unitrans2
Case study

Technology enhances driver and road safety

Market leadership
High barriers
to entry
Skills and talent
management
Carbon
emissions

Central control
Unitrans’s centralised control tower continuously monitors the movement of vehicles through satellite tracking technologies and GPRS information transfer. It mitigates on-road risk and drives productivity through tracking vehicles against defined planned routes and managing them through live exception-based reporting. The facility also contributes towards increased operational efficiencies and productivity.

The control tower adds value to Unitrans and its customers and can be fully integrated into customers’ supply chains. It assists in managing receiving and dispatch points, and improves supply chain management through visibility, information availability and reporting.

The control tower:

  • monitors vehicles for speeding, driving hours and route adherence against each journey’s management plan;
  • responds to potential accidents through impact alerts and panic alarms;
  • predicts times of arrival, allowing for off-load scheduling and customer planning;
  • assists in mitigating the risk of theft and hijackings of goods in transit; and
    ensures load integrity.

Vehicle technology
New-generation trucks include technology options that significantly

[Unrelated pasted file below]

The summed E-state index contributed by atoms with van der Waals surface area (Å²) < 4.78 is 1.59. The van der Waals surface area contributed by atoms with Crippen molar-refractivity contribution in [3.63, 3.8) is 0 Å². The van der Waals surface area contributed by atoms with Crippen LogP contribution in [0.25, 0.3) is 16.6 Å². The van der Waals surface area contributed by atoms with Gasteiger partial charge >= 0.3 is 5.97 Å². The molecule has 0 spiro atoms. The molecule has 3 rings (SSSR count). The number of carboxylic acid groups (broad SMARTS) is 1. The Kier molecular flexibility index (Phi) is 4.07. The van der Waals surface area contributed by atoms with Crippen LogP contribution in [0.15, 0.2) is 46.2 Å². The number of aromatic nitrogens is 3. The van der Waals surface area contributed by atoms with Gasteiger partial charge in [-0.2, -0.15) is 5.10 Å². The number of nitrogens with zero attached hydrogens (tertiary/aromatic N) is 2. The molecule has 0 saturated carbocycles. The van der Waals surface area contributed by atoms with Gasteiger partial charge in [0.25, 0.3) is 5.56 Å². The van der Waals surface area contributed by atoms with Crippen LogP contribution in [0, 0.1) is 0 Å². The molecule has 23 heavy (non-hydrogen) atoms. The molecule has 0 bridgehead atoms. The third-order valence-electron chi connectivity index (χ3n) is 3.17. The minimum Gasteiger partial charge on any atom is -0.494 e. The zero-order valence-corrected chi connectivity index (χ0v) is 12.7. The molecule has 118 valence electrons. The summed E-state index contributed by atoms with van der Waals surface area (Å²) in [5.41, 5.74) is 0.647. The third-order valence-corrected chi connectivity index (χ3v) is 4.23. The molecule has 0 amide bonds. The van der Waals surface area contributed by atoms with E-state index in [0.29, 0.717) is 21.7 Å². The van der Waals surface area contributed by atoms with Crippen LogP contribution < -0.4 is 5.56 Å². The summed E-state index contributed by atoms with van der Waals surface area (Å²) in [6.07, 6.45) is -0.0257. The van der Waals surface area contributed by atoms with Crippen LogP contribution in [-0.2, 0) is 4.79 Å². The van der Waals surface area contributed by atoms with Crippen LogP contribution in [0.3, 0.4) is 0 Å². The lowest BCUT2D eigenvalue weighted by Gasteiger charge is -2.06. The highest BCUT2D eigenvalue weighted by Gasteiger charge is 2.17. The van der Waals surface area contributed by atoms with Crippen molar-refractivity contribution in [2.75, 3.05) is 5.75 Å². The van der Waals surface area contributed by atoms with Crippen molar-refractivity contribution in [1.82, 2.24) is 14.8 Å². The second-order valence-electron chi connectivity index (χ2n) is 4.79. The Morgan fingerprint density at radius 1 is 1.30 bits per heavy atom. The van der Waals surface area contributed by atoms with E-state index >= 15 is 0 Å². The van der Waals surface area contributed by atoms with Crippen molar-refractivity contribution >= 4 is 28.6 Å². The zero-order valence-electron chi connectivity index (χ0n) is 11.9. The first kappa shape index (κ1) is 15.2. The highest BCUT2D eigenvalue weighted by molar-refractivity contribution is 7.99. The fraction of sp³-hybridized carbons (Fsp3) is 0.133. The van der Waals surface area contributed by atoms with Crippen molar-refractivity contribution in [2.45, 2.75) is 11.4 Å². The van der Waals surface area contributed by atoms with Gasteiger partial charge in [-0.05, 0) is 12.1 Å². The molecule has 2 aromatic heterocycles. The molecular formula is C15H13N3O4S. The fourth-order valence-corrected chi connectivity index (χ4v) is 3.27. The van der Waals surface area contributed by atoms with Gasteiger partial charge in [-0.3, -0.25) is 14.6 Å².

increase the safety of vehicles for all road users.

Collision Avoidance Technology and Automatic Emergency Braking (AEB), using forward-facing integrated radar, detects speed differences between the truck and other objects in its path. It assists in avoiding a collision by warning the driver of a possible collision or by automatically applying the brakes of the vehicle. These two systems help to avoid incidents and reduce the severity of an accident when unavoidable – by reducing the velocity of the vehicle in order to reduce the impact.

Roll Stability Systems (RSS) and Electronic Braking Systems (EBS) prevent vehicles from jackknifing and assist in reducing vehicle rollovers. This is achieved by comparing tyre revolution speed across axles and applying the vehicle’s brakes differentially across the axles, which stabilises and straightens out a vehicle and maximises the possible braking force. This technology is employed on both prime movers and trailed units.

DriveCam is installed in all Unitrans on-road prime movers. The DriveCam system is triggered and immediately generates an in-cab-facing video when any of the specified parameters are exceeded, such as speeding or harsh breaking, and when potential impact is identified. These clips are 12 seconds long – initiating four seconds before the G-force trigger point is reached, and eight seconds afterwards. This video clip is then analysed, reported on
and categorised. DriveCam is used to manage drivers and incidents, and to identify high-risk drivers and risky behaviour that could lead to an incident. It has also been used extensively to understand the causes that led to incidents and accidents. Further developments, which are showing positive results, include proactive fatigue and distraction detection.

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